Seniors Living Independent

fall prevention

Falling is scary. It is especially scary as an older adult. Unfortunately for seniors fall are a leading indicator for entry into a skilled nursing facility. That fact always shocks me no matter how many times I read it. There is good news.  It is possible to prevent many falls. One of the best tools in fall prevention is the grab bar.  I have blogged about grab bars before but they are such an integral part of fall prevention that they cannot be mentioned  often enough.

When should you get a grab bar?  It is my opinion that all bathrooms should have grab bars.  It is a wet environment and anyone can get hurt in a fall.  We hold the hand rail when the subway stairs are wet and yet we grasp flimsy things like towel bars or slippery surfaces like sinks for entry and exit of the bath.  If you or someone you love does not have a grab bar please consider that to be an important step in preventing a fall.

The number one objection that I hear is that they don’t want the bathroom to look medical.  I quite agree with this sentiment.  Luckily companies like Moen and Healthcraft also agree and have created very attractive grab bars that also serve other purposes like holding towels, toilet paper or acting as a shelf.  Check out their websites to see how great they look.

Wandering device

Wandering can be a serious issue for those with dementia or autism. It is estimated that 60% of those diagnosed with Alzheimers will wander at some time. Wandering is also a problem for those with autism.
Many companies are trying to create products that will assist in the safe return of loved ones.  The Alzheimers Association has a safe return project. They partenered with Medic alert and will provide a bracelet with pertinent information on it to aid in the return of a lost loved one. The cost of this is approximately 50$ with an annual enrollment thereafter of 30$.  CompfortZone is also offered through the Alzheimers Association.  It is a pocket or car mounted  device that can locate someone.  The current cost is $45 activation and $43 a month for the monitoring.  The only thing is that the small print at the bottom tells you they currently don’t havve a wrist device.  That seems critical to especially when you are then relying on someone with dementia or autism to put something in their pocket or purse before they go out.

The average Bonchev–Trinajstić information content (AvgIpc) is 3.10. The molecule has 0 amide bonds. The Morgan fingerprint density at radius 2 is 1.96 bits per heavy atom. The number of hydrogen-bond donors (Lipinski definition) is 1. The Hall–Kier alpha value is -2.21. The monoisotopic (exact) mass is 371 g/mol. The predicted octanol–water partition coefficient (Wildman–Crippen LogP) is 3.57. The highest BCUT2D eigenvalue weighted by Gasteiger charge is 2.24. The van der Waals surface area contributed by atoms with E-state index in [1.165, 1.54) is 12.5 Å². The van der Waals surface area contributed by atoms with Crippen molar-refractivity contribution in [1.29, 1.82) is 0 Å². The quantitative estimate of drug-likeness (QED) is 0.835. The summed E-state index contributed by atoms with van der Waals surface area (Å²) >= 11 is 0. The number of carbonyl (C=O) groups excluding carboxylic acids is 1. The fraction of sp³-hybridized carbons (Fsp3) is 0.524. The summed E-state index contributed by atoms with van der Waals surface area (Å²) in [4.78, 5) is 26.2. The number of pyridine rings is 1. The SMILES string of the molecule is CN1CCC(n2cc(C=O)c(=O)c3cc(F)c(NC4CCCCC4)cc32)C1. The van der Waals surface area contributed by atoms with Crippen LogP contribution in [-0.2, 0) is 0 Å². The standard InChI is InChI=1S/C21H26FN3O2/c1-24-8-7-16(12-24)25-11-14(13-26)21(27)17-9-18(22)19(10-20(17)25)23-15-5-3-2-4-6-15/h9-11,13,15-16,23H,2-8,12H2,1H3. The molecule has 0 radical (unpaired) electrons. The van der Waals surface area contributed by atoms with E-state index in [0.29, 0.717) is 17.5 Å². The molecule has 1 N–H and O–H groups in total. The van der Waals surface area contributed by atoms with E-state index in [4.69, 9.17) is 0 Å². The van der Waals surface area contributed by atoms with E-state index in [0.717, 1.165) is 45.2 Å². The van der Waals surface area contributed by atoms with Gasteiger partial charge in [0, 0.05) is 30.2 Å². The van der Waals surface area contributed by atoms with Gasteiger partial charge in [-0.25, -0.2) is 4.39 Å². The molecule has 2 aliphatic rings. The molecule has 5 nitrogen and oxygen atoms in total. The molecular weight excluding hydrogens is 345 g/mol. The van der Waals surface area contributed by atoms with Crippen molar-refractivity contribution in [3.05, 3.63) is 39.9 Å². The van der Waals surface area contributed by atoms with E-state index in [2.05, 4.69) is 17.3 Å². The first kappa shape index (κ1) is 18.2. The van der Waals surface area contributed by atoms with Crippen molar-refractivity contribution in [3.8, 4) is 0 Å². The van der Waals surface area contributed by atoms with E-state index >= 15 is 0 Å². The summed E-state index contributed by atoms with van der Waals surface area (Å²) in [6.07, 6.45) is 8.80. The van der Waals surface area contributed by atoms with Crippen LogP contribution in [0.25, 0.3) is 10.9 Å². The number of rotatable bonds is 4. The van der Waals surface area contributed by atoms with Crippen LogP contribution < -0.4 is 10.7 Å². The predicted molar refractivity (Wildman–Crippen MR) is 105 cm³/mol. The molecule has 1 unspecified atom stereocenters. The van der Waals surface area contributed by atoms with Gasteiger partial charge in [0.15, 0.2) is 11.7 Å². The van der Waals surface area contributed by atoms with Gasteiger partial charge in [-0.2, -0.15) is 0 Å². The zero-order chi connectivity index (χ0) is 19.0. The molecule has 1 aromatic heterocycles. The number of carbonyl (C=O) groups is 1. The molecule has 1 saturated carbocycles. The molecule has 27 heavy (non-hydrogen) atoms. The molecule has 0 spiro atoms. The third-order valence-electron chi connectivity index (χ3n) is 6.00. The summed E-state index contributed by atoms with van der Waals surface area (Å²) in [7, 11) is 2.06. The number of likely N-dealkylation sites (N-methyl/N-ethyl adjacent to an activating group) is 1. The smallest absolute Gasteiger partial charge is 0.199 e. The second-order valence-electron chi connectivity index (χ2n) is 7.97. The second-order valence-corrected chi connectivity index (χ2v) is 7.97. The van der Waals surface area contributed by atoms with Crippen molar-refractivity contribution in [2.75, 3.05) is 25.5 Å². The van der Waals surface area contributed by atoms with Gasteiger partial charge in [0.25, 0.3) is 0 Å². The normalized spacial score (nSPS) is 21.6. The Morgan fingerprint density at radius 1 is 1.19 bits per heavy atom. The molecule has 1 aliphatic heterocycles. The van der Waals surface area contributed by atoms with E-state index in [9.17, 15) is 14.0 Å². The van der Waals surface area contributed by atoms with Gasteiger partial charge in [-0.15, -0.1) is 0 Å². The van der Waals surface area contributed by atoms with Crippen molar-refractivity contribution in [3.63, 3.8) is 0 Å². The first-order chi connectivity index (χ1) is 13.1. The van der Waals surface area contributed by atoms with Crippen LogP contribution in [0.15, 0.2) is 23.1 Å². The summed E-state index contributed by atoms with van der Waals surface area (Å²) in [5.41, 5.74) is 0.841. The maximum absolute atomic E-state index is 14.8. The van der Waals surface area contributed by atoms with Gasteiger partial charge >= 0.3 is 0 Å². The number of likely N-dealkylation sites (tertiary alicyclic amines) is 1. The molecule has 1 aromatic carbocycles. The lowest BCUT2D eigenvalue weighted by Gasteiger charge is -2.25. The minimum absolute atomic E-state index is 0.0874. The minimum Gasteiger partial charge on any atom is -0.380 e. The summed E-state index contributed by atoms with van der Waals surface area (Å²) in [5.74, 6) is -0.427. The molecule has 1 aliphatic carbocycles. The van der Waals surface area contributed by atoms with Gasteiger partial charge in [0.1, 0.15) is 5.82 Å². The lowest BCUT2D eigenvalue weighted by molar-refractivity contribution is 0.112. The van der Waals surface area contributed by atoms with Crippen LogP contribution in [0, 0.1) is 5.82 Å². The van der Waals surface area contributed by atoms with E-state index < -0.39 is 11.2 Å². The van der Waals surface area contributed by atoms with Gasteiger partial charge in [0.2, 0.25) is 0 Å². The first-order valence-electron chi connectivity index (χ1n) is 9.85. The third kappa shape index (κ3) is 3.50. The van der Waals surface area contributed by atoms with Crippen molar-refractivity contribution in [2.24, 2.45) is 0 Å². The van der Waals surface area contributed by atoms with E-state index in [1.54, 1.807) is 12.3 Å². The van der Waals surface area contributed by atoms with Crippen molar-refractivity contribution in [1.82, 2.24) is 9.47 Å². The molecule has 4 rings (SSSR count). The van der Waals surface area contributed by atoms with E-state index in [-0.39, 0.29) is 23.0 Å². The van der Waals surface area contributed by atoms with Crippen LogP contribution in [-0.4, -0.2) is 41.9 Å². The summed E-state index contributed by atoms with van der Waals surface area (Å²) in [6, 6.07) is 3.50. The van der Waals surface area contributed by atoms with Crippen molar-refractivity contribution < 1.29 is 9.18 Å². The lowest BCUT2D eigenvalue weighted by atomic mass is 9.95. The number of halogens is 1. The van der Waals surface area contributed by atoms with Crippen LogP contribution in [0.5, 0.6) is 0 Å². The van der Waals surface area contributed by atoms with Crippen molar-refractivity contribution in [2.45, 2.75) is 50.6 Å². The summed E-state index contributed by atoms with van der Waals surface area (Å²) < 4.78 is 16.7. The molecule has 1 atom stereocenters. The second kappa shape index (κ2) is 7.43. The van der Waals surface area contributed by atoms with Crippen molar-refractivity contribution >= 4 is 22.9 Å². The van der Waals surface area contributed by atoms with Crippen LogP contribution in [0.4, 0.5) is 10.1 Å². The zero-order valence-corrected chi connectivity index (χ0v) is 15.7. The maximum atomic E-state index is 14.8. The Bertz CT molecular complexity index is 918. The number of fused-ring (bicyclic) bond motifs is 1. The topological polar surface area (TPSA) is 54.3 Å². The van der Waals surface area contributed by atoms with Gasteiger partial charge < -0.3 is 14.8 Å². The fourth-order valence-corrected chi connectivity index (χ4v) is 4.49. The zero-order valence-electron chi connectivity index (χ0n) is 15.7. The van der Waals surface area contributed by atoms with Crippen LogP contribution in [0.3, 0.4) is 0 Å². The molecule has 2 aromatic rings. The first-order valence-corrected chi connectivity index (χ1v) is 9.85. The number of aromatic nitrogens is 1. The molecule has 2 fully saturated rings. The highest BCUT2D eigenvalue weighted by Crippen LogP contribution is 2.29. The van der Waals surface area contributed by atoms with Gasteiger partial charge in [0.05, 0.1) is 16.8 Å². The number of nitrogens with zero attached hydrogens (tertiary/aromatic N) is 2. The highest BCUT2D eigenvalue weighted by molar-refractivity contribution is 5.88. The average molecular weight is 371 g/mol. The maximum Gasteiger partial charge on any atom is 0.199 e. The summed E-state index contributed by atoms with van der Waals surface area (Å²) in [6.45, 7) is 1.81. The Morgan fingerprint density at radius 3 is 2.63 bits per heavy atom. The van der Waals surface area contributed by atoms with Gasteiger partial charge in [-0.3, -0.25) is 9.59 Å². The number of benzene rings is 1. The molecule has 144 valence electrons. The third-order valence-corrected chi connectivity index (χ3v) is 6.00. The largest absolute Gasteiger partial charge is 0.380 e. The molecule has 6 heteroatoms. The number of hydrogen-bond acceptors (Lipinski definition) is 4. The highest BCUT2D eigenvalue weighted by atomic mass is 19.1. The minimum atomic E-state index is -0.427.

One company that has addressed the issue of is EmFinders.  They have both a regular type watch band and one that prevents the person from taking it off themselves.  They use the 911 cellular network.  This is an advantage over other devices that use radio frequency or GPS because there are fewer issues with equipment and signal blocking among buildings or trees.   They even  have a link that allows you to check coverage in your zip code before you buy.  The cost of the equipment monitoring is about $40 a month. 

The Emfinders system is great because it looks like a watch, has the ability to be secured and doesn’t require special equipment on the part of the searchers.

New Guidelines For Fall Prevention

At Home Technologies is about preparing your home to help you age in place but it is at least as important to prepare yourself and your body.  Their American Geriatric Society cites strong evidence that combining environmental modification (grab bars, fewer hazards) with a focus on overall fall prevention such as getting eyes checked, medications reviewed, exercise etc. is an effective strategy.  The New York Times New Old Age blog talks about the new recommendations of the American Geriatric Society.

One of the big changes in the guidelines is the specific recommendation to do Thai Chi as exercise.  It just makes common sense that exercises that improve balance would decrease falls but I am really glad that the research is backing that up. You don’t even need to find a local class although that would be fun and social. I have seen DVDs of Thai Chi available. When it comes to fall prevention I encourage using every tool in the box.

The Geriatric group also recommended that all medications be reviewed to identify any that might cause an increase in the risk of falls. 

These are the guidelines given for those who need a risk evaluation  vs those who have a fall that is an isolated incident.  Of course, an evaluation never hurts.

  • An elderly person worried or frightened by a fall
  • Two or more falls in the last year
  • One or more falls with injury
  • Repeated difficulty with balance when walking

Here is the link to the American Geriatric Societies paper

Senator Krueger’s round table

NY State Senator Liz Krueger has been sponsoring senior round tables. The issues have covered a range of topics that concern seniors and their caregivers. I have found the discussions to be a valuable source of information. The latest topic was preparing for Long Term Care. I learned so many things. I think the most important thing was how much support is out there. Don’t go through these processes alone. Even the colossal giant Medicare has a group that will sit with you to go over benefits